Every house visited by the authors was adorned with dead wild species, the common ones being barking deer, serow, and sundry primates. This Rufous-necked Hornbill was on the wall of the village pastor’s house. Credit:Nisarg Prakash  


Hunting and burning


Former headhunters, Yimchunger, make up most of the population in these frontier villages, and also made up most of our team. Both Fakim and Vongtsuvong are small villages with about 70 households between them. Virtually everyone depended on swidden (slash and burn) cultivation and hunting. Every house was adorned with dead wild species, the common ones being barking deer, serow, and sundry primates. Hunting is part of the social fabric. Most hunting is to meet subsistence needs, but some species such as bear are hunted for the commercial value of their gall bladders. One hunter claimed to have killed as many as 33 bears in his lifetime. However, even life-forms with low body mass find acceptance in the kitchen. Small birds and frogs are killed for the pot, and insects and frogs constitute important components of the interior decor of Yimchunger and Mogaray houses. Even snakes are hunted, more for cultural reasons than food value. Snakebites are considered highly inauspicious and we were informed that the only way to prevent all other clan members from being subjected to the same experience was to empty out all grain from every house. Interestingly, Yimchunger find it difficult to get married if they have ever been struck by a snake. Little wonder that snakes meet an instant death on sight. Several factors conspire to encourage hunting here… a lack of employment, proximity to markets for wildlife in Myanmar, poverty, tradition and the easy availability of guns and ammunition.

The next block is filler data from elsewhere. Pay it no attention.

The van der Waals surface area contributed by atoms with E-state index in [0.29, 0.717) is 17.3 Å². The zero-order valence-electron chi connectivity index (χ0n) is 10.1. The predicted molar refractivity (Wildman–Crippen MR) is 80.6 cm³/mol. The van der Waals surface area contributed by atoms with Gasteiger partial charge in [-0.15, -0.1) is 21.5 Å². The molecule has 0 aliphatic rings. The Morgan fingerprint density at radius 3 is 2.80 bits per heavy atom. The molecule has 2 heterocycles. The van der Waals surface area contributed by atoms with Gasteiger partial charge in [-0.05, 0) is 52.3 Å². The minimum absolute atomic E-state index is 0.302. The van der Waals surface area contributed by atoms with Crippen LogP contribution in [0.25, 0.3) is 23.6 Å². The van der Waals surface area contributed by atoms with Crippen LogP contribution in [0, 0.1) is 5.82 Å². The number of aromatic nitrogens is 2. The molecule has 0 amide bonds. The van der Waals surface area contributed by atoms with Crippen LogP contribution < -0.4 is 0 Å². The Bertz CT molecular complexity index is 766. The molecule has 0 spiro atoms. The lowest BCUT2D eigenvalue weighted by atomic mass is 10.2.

A Yimchungar youth displays his collection of trophies including the parts of wild pigs, macaques, and barking deer. The lure of easy money now sees some tribals hunting for commercial purposes, rather than just for food. Credit:Nisarg Prakash 


Nagaland Wildlife Conservation Project


Phase 1: A scientific survey to assess the current status of biodiversity and extent of pressures that may influence the same across the state and identify biodiversity rich sites that would be prioritised for conservation programmes.


Phase 2: Pilot the execution of conservation programmes in one critical area identified in phase 1 to get the ‘model’ right as well as implementing existing best practices.


Phase 3: Based on learnings from phase 2, roll-out a state-wide five-year plan for the entire state. Phase 1 details in which the authors of this article were involved in:


Surveyed 10+ sites across the state with Forest Department input/support. Scientific partner – NCBS – South Asia’s premier wildlife biology and conservation institute.


Eleven scientists participated for six weeks between May and June 2011.


Taxa covered – Woody plants, mammals, birds, herpetofauna (reptiles and amphibians) and butterflies.


An amazing but empty forest